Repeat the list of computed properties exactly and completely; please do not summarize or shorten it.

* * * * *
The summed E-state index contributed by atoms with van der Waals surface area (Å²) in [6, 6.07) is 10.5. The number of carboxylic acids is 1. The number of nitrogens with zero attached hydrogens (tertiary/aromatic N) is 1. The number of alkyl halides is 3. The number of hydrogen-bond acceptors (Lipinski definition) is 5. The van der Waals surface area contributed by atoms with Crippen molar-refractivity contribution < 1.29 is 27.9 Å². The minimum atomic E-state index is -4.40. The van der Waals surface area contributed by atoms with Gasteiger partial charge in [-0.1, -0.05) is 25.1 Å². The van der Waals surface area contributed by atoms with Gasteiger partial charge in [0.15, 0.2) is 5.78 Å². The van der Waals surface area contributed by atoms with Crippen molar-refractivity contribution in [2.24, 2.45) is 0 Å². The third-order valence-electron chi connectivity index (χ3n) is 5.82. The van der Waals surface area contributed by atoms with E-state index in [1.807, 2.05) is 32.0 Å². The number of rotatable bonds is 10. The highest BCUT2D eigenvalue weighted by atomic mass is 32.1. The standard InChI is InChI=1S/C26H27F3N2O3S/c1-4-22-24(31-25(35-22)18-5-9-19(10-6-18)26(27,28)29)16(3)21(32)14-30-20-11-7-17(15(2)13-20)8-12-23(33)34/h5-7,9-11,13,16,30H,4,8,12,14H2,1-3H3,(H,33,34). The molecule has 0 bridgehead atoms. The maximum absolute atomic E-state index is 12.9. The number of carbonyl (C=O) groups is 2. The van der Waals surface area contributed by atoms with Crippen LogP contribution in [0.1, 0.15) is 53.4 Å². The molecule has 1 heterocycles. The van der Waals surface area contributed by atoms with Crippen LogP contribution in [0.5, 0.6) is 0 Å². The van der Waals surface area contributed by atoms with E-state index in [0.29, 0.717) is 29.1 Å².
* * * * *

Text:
The summed E-state index contributed by atoms with van der Waals surface area (Å²) in [6, 6.07) is 10.5. The number of carboxylic acids is 1. The number of nitrogens with zero attached hydrogens (tertiary/aromatic N) is 1. The number of alkyl halides is 3. The number of hydrogen-bond acceptors (Lipinski definition) is 5. The van der Waals surface area contributed by atoms with Crippen molar-refractivity contribution < 1.29 is 27.9 Å². The minimum atomic E-state index is -4.40. The van der Waals surface area contributed by atoms with Gasteiger partial charge in [-0.1, -0.05) is 25.1 Å². The van der Waals surface area contributed by atoms with Gasteiger partial charge in [0.15, 0.2) is 5.78 Å². The van der Waals surface area contributed by atoms with Crippen molar-refractivity contribution in [2.24, 2.45) is 0 Å². The third-order valence-electron chi connectivity index (χ3n) is 5.82. The van der Waals surface area contributed by atoms with E-state index in [1.807, 2.05) is 32.0 Å². The number of rotatable bonds is 10. The highest BCUT2D eigenvalue weighted by atomic mass is 32.1. The standard InChI is InChI=1S/C26H27F3N2O3S/c1-4-22-24(31-25(35-22)18-5-9-19(10-6-18)26(27,28)29)16(3)21(32)14-30-20-11-7-17(15(2)13-20)8-12-23(33)34/h5-7,9-11,13,16,30H,4,8,12,14H2,1-3H3,(H,33,34). The molecule has 0 bridgehead atoms. The maximum absolute atomic E-state index is 12.9. The number of carbonyl (C=O) groups is 2. The van der Waals surface area contributed by atoms with Crippen LogP contribution in [0.1, 0.15) is 53.4 Å². The molecule has 1 heterocycles. The van der Waals surface area contributed by atoms with Crippen LogP contribution in [0.5, 0.6) is 0 Å². The van der Waals surface area contributed by atoms with E-state index in [0.29, 0.717) is 29.1 Å².